The women of Labor's so-called ''handbag hit-squad'' - frontbenchers in Julia Gillard's government - came too late to the defence of Ms Gillard against rampant sexist attacks, former minister Tanya Plibersek has confessed.
Ms Plibersek, a leading member of the 'squad' and now the opposition's foreign affairs spokeswoman, said on Wednesday some of the criticism levelled at Ms Gillard when she was prime minister had a ''genuine pornographic and violent edge to it'', and was of an intensity that Australians had never seen in public life.
But Ms Plibersek said she and female colleagues like then minister Nicola Roxon had not responded earlier because they had believed it would risk drawing attention and supplying ammunition to ''the rants of nutters'' and deflect attention from serious government policy.
She now believed a much more robust response should have been employed earlier, and she and her colleagues should have ''called out'' the most virulent sexists as prominent Liberals, including Tony Abbott, began appearing in front of placards accusing Ms Gillard of being a ''witch'' and worse.
''In large part, the feminists of the hit squad arrived on the ground after the game was over,'' Ms Plibersek said.
''Julia Gillard, I think, felt very much alone.''
Ms Plibersek, Ms Roxon and fellow Labor MP Deb O'Neill were named the ''handbag hit-squad'' by Liberal MP Kelly O'Dwyer during a 2012 exchange in the federal parliament after Ms Plibersek called then opposition leader Tony Abbott a sexist.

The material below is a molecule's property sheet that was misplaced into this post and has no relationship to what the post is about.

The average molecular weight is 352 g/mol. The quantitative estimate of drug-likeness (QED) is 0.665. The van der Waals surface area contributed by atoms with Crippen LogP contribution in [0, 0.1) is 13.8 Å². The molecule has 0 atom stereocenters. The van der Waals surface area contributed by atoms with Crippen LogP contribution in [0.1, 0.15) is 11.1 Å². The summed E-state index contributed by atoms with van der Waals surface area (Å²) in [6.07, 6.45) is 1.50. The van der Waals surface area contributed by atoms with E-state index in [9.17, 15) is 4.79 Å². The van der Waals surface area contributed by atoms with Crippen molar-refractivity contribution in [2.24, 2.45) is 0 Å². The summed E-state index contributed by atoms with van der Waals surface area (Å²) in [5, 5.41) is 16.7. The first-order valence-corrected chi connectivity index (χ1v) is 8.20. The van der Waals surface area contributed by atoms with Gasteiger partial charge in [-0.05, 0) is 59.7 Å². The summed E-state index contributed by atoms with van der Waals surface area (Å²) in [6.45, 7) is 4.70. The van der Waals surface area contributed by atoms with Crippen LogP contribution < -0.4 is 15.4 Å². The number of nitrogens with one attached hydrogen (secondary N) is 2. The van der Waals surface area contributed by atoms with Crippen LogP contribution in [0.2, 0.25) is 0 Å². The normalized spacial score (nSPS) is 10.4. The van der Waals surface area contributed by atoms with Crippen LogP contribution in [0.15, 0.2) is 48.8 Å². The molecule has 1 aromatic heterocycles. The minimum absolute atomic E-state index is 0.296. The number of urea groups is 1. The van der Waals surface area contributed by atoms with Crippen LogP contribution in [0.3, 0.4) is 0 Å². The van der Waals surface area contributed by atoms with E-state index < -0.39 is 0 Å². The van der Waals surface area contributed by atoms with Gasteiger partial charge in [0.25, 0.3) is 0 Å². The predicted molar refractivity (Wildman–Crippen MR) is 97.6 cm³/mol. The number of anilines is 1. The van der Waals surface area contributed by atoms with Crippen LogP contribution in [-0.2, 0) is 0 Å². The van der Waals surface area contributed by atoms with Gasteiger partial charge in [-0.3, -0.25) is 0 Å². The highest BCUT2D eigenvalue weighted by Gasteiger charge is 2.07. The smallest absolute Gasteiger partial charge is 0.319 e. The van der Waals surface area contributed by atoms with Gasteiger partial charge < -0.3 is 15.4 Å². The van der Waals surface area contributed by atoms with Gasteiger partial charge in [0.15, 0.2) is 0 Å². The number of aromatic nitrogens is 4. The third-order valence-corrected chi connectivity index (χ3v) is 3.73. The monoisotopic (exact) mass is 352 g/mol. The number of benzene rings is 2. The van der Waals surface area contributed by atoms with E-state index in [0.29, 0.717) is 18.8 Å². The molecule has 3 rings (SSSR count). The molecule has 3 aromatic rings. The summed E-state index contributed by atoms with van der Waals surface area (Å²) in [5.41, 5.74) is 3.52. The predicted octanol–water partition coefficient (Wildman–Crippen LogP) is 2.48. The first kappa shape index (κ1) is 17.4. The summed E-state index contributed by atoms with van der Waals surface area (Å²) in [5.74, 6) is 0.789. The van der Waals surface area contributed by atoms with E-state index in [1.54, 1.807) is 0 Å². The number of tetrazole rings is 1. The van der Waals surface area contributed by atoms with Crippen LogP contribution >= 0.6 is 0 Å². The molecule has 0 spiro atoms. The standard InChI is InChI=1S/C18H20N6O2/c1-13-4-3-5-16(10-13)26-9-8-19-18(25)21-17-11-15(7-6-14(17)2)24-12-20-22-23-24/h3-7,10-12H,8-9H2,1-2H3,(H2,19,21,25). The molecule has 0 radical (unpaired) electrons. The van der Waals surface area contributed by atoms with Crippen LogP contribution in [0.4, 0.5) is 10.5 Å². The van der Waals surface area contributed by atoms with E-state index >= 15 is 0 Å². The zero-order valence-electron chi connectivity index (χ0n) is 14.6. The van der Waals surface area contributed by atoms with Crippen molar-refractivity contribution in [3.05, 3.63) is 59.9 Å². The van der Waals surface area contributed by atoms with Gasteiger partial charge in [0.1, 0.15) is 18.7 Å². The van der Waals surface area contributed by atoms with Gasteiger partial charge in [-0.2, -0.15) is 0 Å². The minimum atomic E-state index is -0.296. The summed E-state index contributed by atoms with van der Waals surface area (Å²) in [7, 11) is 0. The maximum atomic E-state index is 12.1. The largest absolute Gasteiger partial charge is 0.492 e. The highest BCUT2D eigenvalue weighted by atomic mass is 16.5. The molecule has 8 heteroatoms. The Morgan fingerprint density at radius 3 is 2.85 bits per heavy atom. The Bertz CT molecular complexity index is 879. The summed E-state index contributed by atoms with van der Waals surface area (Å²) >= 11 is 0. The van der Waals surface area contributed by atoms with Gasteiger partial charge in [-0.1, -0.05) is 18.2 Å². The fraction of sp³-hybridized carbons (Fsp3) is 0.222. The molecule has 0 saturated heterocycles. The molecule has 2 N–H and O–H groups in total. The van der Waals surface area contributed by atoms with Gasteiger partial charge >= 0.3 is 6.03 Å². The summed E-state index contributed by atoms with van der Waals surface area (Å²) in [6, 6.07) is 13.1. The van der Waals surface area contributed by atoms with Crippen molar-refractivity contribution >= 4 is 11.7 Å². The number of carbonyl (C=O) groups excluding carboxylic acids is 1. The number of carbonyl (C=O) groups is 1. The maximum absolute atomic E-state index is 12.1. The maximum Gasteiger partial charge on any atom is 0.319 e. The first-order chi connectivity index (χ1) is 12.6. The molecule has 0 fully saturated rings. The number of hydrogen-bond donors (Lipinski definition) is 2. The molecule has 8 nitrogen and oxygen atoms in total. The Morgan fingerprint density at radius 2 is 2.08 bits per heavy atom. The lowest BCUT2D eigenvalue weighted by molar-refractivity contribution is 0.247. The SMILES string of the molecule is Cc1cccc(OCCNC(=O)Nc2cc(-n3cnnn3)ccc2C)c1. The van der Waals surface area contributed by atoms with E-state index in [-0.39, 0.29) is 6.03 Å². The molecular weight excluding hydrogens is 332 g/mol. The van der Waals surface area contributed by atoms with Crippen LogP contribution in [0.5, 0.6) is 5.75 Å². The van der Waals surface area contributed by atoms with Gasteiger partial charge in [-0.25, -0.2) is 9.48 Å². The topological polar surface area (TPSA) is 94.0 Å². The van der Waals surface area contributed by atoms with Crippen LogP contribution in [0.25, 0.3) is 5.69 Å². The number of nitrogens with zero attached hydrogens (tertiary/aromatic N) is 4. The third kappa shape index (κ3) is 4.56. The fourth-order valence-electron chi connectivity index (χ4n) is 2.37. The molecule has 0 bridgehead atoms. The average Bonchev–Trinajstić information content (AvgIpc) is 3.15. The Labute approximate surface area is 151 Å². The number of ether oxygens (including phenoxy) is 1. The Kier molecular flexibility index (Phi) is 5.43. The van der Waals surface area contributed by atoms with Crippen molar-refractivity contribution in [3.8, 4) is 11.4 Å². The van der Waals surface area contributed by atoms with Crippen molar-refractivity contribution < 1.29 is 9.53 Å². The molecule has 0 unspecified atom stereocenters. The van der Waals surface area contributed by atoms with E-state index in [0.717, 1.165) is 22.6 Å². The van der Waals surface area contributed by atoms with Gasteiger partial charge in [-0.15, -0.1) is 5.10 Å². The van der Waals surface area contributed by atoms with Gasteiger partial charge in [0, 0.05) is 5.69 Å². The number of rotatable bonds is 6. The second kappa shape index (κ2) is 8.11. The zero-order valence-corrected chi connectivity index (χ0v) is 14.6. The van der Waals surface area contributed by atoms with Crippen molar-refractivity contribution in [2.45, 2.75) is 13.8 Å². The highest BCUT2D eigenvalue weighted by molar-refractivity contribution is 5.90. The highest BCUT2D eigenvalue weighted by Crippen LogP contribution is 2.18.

Ms Plibersek was speaking on Wednesday at the Melbourne launch of author and former Victorian state Labor minister Mary Delahunty's latest book, Gravity: Inside the PM's office during her last year and final days.
Ms Delahunty said she had written the book in an attempt to explain who Ms Gillard really was: a woman who became prime minister late one night, unexplained to the wider public, and who had lost the prime ministership three years and three days later, still unexplained.
She had discovered a woman who was very private, yet was intensely interested in people, good for a laugh, highly intelligent and tough as nails. She recalled that at a time when Ms Gillard was trying desperately to rally support among colleagues to save her imperilled leadership, she had taken time out to ask ''How's Joan?'' - an inquiry about Victoria's former premier, Joan Kirner, who was ailing. Ms Kirner was among a number of Labor luminaries attending the book launch on Wednesday.
''I wanted to understand what history would say about our first female prime minister,'' Ms Delahunty said. She had become alarmed that history would be informed by the preponderance of often sensationalised, and skewed newspaper articles, ''roaring and ranting'' headlines, cartoons and online blogs about Ms Gillard.
While writing the book, she could scarcely believe the ''toxic'' nature of some cartoons in particular, and had come to believe that ''a new political template using sexism'' had enveloped the Gillard period.
Ms Delahunty said a political career for women was still worth it, but it should be understood that while politics could be both a noble profession, it could also be very toxic.
''I hope our next female prime minister gets the support that we were so slow to come to,'' she said.
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